Capparis

From The Plant Encyclopedia

Jump to: navigation, search
"Capparis" is also a family name, see e.g. Melpomene Capparis.

Upload an image
Maiapilo (Capparis sandwichiana)

Loading slideshow...

Capparis

Category
Kingdom Plantae
Division
Class
Order Brassicales
Family Capparaceae
Species in this genus
Add a species

Please enter the plant name in this format: 'Latin name - Common Name'

Aden Earth Zone

-

Cultivation

Characteristics

About

Capparis is a flowering plant genus in the family Capparaceae which is included in the Brassicaceae in the unrevised APG II system. These plants are shrubs or lianas and are collectively known as caper shrubs or caperbushes. Capparis species occur over a wide range of habitat in the subtropical and tropical zones.

Uses and ecology

File:Kapern.jpg
The well-known caper is a pickled flower bud of Capparis spinosa.

Caperbushes are mainly used by humans for their fruit, which are rich in micronutrients. C. spinosa, simply known as caper, yields fruit and more importantly flower buds, which are widely used pickled as a vegetable condiment. The fruit of other species, such as karir (C. decidua), are also used for cooking; C. mitchellii and the Wild passionfruit (the local subspecies of C. spinosa) are well-known bush tucker in Australia. Mabinlang seeds (C. masaikai) are eaten as sweets.

Mabinlang is also used in Traditional Chinese Medicine. Aspalathos, the root of a shrub contained for example in the sacred Ancient Egyptian incense kp.t (kyphi), is sometimes considered to be C. spinosa. Other species have also recorded uses in herbalism and folk medicine; dedicated research is largely lacking however. Mabinlins are sweet-tasting proteins found in Mabinlang seed (and possibly in other Capparis species); at least one of them is highly resistant to heat. The market for mabinlins is presently not large, but this is mainly due to insufficient supply rather than to lack of demand.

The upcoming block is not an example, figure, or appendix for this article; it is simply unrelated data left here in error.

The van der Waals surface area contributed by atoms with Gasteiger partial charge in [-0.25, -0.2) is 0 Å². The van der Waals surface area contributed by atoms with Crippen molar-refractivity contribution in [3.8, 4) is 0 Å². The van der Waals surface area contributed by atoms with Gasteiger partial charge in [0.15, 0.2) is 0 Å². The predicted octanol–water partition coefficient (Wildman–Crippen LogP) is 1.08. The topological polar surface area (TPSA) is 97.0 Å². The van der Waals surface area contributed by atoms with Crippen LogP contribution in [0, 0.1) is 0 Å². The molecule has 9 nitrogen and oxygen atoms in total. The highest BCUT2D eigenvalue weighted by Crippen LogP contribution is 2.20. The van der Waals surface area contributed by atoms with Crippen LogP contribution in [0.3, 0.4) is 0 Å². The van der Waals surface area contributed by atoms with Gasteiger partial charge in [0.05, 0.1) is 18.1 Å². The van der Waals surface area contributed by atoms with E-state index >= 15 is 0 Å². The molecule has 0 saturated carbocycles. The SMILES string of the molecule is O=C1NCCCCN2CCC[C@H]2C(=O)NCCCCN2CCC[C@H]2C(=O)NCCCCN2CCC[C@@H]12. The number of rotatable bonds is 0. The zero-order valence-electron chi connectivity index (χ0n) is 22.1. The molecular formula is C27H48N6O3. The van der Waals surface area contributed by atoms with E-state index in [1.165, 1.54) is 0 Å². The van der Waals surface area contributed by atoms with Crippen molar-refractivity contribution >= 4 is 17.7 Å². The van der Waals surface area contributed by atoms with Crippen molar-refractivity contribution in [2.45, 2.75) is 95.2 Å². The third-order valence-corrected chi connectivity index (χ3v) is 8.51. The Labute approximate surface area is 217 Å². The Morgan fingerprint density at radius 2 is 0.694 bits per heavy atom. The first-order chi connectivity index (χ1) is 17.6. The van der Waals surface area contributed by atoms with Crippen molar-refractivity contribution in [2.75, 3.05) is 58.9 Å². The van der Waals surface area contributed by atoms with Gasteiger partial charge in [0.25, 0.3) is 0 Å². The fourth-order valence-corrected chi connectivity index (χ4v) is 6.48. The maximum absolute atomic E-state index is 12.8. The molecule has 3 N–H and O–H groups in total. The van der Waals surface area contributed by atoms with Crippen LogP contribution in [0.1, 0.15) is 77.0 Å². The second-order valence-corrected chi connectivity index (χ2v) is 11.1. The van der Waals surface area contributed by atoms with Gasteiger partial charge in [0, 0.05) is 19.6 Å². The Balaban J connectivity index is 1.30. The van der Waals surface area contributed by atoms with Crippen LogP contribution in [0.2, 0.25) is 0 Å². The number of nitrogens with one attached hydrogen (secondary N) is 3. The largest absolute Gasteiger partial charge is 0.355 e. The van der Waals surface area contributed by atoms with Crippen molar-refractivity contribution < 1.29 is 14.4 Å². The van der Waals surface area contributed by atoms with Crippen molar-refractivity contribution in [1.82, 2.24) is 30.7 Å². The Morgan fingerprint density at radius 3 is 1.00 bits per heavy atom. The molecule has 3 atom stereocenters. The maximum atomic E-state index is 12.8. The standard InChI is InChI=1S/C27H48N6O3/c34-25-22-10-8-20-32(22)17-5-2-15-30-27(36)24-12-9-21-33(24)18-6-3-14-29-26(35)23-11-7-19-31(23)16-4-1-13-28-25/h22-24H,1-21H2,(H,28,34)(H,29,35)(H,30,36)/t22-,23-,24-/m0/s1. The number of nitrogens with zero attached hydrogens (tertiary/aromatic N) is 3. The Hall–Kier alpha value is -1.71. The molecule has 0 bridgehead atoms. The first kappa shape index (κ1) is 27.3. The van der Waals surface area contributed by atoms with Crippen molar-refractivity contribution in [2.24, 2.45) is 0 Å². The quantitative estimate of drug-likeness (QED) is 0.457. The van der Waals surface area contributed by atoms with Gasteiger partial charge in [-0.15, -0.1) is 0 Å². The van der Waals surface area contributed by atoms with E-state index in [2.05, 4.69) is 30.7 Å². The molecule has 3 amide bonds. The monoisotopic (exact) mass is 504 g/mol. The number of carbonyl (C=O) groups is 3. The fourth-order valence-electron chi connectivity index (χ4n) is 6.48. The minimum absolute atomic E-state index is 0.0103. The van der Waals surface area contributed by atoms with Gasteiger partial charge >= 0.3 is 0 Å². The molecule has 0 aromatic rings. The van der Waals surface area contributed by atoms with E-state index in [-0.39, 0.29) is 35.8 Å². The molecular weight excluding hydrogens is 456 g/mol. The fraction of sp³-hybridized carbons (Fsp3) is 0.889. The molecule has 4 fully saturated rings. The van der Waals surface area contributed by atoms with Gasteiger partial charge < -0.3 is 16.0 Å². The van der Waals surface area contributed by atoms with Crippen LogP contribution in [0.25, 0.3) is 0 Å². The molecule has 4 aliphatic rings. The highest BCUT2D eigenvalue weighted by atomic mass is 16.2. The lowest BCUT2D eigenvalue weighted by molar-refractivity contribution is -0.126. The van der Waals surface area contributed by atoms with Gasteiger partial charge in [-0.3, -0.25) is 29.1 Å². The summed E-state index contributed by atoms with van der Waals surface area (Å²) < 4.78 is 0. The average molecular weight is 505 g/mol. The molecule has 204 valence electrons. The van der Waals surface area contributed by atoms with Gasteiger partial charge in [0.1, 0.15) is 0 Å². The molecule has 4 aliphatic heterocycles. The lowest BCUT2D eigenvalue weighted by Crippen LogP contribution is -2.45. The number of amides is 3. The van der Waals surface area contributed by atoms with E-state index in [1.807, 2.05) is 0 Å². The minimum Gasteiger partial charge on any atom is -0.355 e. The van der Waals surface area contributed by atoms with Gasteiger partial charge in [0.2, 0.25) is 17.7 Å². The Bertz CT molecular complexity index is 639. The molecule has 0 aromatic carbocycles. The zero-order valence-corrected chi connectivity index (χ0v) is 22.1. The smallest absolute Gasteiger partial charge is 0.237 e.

Caperbushes from arid regions - chiefly C. decidua - are highly useful in landscape gardening, afforestation and reforestation. They can stop soil erosion and preserve agricultural land. Any large-flowered species can be used to attract butterflies. The Crimson Rose (Atrophaneura hector), a spectacular swallowtail butterfly of South Asia, likes to visit flowers of C. spinosa in the winter months for example.

File:Capparis fruit.JPG
Many birds eat ripe Capparis spinosa fruit and seeds.

The fruit and seeds of caperbushes are relished by many birds and other animals such as spiny-tailed lizards. Capparis plants are highly important as food for certain Lepidoptera caterpillars, many of them Colotini or Pierini:

The plant pathogenic ascomycete fungus Mycosphaerella capparis was described from a caperbush. Some species of Capparis are becoming rare, mainly due to habitat destruction, and a few are seriously threatened with extinction.

Selected species

File:Capparis micracantha Blanco1.178.png
Drawing of Capparis micracantha, showing its parts. Francisco Manuel Blanco, Flora de Filipinas, etc (1880-1883)
File:Capparis sepiaria Blanco1.209.png
Drawing of Capparis "sepiaria", showing its parts. Francisco Manuel Blanco, Flora de Filipinas, etc (1880-1883)

Formerly placed here

See also

Footnotes

Unknown extension tag "references"

References

Retrieved from "http://theplantencyclopedia.org/wiki/Capparis"
Personal tools
Namespaces
Variants
Actions